Cedarville University is continuing its commitment to campuswide networking, based on a philosophy of making information available to people who need it, when they need it, and where they need it. The outworking of this philosophy is the installation of networked computers in each office and multiple computer labs around campus. The underlying network, called CedarNet, serves as a vehicle for revolutionizing education at the University. Cedarville was an early leader in campus networking (CedarNet was started during the summer of 1992 through a business partnership with IBM.) and continues to set an example in the use of technology within higher education. The University provides over 2,100 computers on campus. Each of the 1,250 residence hall rooms includes two Ethernet ports and wireless access. Support is provided for connection of student-owned computers (more information, see the Self-Provided Computer pages). There are presently over 2,000 student-owned computers on campus, bringing the total on-campus computer count to over 4,000.
CedarNet exists and is well-used because of intensive strategic planning efforts. The University produces a major technology plan every 5 years and performs quarterly assessments to determine how the plan is working. This continued emphasis on planning has helped maintain CedarNet's principal advantages:
- Ubiquitous access (computers everywhere)
- Maximum capability (over 150 software packages available)
- Low cost (due to concurrent-use licenses and use of desktop systems)
Interesting Features of CedarNet
Over 95% of the faculty and student body use the network daily. The network is handling 300,000 electronic-mail messages daily (approximately 90,000 of these messages are to or from the Internet). Students and faculty have access to over 150 software packages on CedarNet, ranging from general packages like Microsoft Word to specific applications like human anatomy. Students, faculty, and staff use the CedarInfo section of CedarNet about 7,000 times a day for routine operations like registering for classes, checking grades, and signing up for payroll direct deposit. Online directories (including photos) and other resources provide instant access to important information.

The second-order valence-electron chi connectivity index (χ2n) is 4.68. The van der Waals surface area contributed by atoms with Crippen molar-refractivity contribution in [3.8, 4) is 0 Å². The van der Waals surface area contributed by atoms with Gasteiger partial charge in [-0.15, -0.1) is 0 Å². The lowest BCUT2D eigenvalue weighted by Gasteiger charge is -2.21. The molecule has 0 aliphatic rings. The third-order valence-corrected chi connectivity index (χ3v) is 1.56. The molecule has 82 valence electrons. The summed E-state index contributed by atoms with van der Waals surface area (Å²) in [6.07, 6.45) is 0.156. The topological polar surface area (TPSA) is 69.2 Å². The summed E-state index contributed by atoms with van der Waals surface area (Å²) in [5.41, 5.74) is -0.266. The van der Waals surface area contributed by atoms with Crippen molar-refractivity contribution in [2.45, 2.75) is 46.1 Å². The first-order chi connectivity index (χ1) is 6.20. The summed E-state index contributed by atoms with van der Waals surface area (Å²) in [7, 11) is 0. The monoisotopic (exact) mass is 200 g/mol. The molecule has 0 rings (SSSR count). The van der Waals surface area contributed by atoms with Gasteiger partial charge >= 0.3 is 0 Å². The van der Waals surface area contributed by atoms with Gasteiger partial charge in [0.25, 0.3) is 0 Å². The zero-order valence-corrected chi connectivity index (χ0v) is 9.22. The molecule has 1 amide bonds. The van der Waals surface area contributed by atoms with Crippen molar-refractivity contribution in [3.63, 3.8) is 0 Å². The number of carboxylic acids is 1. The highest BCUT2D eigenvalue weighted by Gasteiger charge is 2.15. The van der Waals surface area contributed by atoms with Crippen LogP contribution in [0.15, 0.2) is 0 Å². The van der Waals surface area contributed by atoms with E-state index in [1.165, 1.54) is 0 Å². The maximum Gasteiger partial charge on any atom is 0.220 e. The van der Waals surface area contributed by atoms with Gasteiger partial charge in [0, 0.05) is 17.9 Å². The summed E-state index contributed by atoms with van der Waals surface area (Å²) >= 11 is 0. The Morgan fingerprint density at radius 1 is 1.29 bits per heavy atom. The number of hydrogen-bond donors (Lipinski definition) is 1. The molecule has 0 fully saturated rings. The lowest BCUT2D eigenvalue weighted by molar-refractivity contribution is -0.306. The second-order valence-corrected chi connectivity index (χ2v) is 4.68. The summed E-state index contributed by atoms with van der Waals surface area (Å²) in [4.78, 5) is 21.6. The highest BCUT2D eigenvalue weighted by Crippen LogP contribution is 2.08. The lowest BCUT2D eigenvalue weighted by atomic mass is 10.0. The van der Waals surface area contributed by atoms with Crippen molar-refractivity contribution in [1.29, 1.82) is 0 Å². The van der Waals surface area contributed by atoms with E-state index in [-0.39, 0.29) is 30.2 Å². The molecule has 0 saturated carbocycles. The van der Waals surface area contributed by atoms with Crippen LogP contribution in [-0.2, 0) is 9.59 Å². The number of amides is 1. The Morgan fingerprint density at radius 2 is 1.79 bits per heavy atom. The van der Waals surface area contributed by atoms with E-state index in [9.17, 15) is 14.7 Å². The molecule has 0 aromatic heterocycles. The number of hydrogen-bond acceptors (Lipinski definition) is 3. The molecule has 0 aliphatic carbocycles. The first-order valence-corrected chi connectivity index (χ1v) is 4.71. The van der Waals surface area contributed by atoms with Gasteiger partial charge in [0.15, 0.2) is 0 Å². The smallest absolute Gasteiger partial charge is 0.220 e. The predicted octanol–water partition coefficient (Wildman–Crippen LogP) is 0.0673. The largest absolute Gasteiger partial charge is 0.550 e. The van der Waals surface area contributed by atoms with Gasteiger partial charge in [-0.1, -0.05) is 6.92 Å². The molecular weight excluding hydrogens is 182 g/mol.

As Cedarville works toward remaining on the leading edge of technology integration, several exploratory projects have been undertaken:
- In keeping with Cedarville's vision to be known as a communications University, one where technology is widely available and extensively used, a series of initiatives under the cuMobile moniker was announced in March 2009. The first initiative worked to leverage the growing capability of campus cell phones. This was followed by Cedarville website updates where portions of the site were customized for a cell phone/smart phone format, making it more compatible with small screens and mouse-less interaction. Other recent technology developments in use or under study include:
- Mobile applications (available free on the Apple and Android stores)
- Tablet devices like the Apple iPad
- The use of Netbooks - computers with 9- to 10-inch screens that are lighter and more portable than standard notebooks
- Dual-mode cell phones - allowing users to save minutes by making calls over the campus wireless network
- Wireless Voice Over Internet Protocol or wVOIP - which would use Internet technology such as Skype to make free or low-cost calls (Skype can run on many WiFi-enabled phones)
- A conversion of the campus phone system to Voice over Internet Protocol (VOIP) began in September 2010. Various buildings and departments will be converted to the new system over the 2010-2012 time period. The VOIP system is an open-source project operated by SipFoundry.org. Cedarville University is a founding member of the EDU cooperative for SipFoundry.org.
- Computer-science faculty and students started a two-year research project in the fall of 2004 aimed at exploring issues surrounding grid computing (sharing computer processing power over large, high-speed networks).
- During the 2003-04 academic year, several faculty and staff members explored the use of Tablet PC's.
- During the fall of 2001, a small team of faculty and staff began evaluating the benefits of having every Cedarville student use a PDA. This pilot project expanded to include selected students beginning in January of 2002.